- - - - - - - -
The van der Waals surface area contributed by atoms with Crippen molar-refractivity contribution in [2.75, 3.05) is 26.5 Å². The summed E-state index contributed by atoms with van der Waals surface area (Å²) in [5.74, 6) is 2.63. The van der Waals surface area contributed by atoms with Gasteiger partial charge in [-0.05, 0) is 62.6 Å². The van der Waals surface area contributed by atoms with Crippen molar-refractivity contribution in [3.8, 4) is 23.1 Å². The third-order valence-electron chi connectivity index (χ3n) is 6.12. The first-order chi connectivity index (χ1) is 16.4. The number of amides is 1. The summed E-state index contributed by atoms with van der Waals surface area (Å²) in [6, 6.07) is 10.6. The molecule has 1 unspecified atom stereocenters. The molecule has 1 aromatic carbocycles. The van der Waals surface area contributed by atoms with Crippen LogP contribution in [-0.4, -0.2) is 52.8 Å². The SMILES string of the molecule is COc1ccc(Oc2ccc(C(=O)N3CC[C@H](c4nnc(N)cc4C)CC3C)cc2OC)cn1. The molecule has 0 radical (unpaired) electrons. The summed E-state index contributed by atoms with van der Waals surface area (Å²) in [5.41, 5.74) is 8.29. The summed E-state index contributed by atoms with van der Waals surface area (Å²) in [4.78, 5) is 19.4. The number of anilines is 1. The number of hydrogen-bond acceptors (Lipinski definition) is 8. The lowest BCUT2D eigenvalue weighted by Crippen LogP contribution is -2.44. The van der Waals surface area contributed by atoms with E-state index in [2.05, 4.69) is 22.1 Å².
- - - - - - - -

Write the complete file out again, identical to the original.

The van der Waals surface area contributed by atoms with Crippen molar-refractivity contribution in [2.75, 3.05) is 26.5 Å². The summed E-state index contributed by atoms with van der Waals surface area (Å²) in [5.74, 6) is 2.63. The van der Waals surface area contributed by atoms with Gasteiger partial charge in [-0.05, 0) is 62.6 Å². The van der Waals surface area contributed by atoms with Crippen molar-refractivity contribution in [3.8, 4) is 23.1 Å². The third-order valence-electron chi connectivity index (χ3n) is 6.12. The first-order chi connectivity index (χ1) is 16.4. The number of amides is 1. The summed E-state index contributed by atoms with van der Waals surface area (Å²) in [6, 6.07) is 10.6. The molecule has 1 unspecified atom stereocenters. The molecule has 1 aromatic carbocycles. The van der Waals surface area contributed by atoms with Crippen LogP contribution in [-0.4, -0.2) is 52.8 Å². The SMILES string of the molecule is COc1ccc(Oc2ccc(C(=O)N3CC[C@H](c4nnc(N)cc4C)CC3C)cc2OC)cn1. The molecule has 0 radical (unpaired) electrons. The summed E-state index contributed by atoms with van der Waals surface area (Å²) in [5.41, 5.74) is 8.29. The summed E-state index contributed by atoms with van der Waals surface area (Å²) in [4.78, 5) is 19.4. The number of anilines is 1. The number of hydrogen-bond acceptors (Lipinski definition) is 8. The lowest BCUT2D eigenvalue weighted by Crippen LogP contribution is -2.44. The van der Waals surface area contributed by atoms with E-state index in [2.05, 4.69) is 22.1 Å².